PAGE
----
Why is my Check Engine Light On?
I’m sure you’ve been a victim of the daunting Check Engine Light– also known as the Service Engine Light. Its that antagonizing light that just glares at you from the dashboard. So what do you do now? Do you just stare it with avoidance? Do you cover it with electrical tape? As absurd as that sounds, this is how most people deal with the Check Engine Light. However, what you should be doing is asking why. There are several things that could be triggering this alert to your vehicle. We are giving you the top 5 most common reasons your check engine light may be on.
Oxygen (02) Sensors
Your Oxygen sensors measure the amount of unburned Oxygen from your vehicle’s exhaust system. These sensors monitor how much fuel is burned and sends that data to the car’s computer. Sensors can become contaminated with oil ash over time causing them to not function efficiently. With faulty sensors, you’ll notice a decrease in gas mileage and increased emissions, because your vehicle is burning more fuel than necessary.
Loose or Cracked Gas Cap
While the gas cap doesn’t seem to serve much purpose other than sealing your tank, it does have a more important task. Your gas cap helps maintain pressure in the fuel system and prevents fuel evaporation. If the cap is cracked or not on correctly, fuel vapors could be leaking from your car. As a result, your vehicle will have a reduction in gas mileage and increased emissions as well.
The Catalytic Converter works to convert carbon monoxide to carbon dioxide. This helps to reduce the amount of harmful compounds being released into the environment. If your Catalytic Converter is failing, it could be from a lack of regular maintenance on one of the other listed items. This is not usually the most inexpensive to fix, but if you bring it to us for repair immediately, we can help keep your expenses from piling up.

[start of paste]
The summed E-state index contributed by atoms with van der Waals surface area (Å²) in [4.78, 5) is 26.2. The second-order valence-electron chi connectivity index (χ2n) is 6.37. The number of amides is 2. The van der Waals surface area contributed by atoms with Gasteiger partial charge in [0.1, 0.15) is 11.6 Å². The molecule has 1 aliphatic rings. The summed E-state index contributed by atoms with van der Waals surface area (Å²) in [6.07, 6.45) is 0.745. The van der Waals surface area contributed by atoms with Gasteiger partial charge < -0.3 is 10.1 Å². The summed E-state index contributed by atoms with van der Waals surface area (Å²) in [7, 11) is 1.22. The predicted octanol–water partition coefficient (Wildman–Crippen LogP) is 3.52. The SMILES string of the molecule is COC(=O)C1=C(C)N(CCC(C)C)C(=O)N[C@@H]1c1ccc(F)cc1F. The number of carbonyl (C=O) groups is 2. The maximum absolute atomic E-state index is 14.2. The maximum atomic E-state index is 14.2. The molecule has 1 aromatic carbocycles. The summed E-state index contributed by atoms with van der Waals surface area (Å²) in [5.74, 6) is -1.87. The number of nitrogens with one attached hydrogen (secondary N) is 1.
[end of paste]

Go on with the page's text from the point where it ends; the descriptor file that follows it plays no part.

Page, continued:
Mass Airflow Sensor
You may have never considered this one, but is still a possible culprit. The Mass Airflow Sensor tells your vehicle’s computer how much fuel to release to make the car run efficiently. It is solely dependent on the amount of air coming through the engine. If this is the cause of that glowing Check Engine Light, you will notice your vehicle get worse gas mileage and it may even begin to stall.
Spark Plugs seal the combustion chamber and ignite the air/fuel mixture. If it isn’t working properly or needs replacement, you’ll notice the car having issues with acceleration. Most manufacturers recommend that Spark Plugs be changed every 25,000-30,000 miles in older vehicles, or 100,000 for newer vehicles. Some sources suggest this is an easy fix, but that depends on the year, make and model of your vehicle. We suggest bringing it in and letting us have a look just in case this isn’t the true source of the problem.
If you’re seeing the Check Engine Light on your dashboard, just call us at Courthouse Automotive and we’ll get you in and back on the road in no time.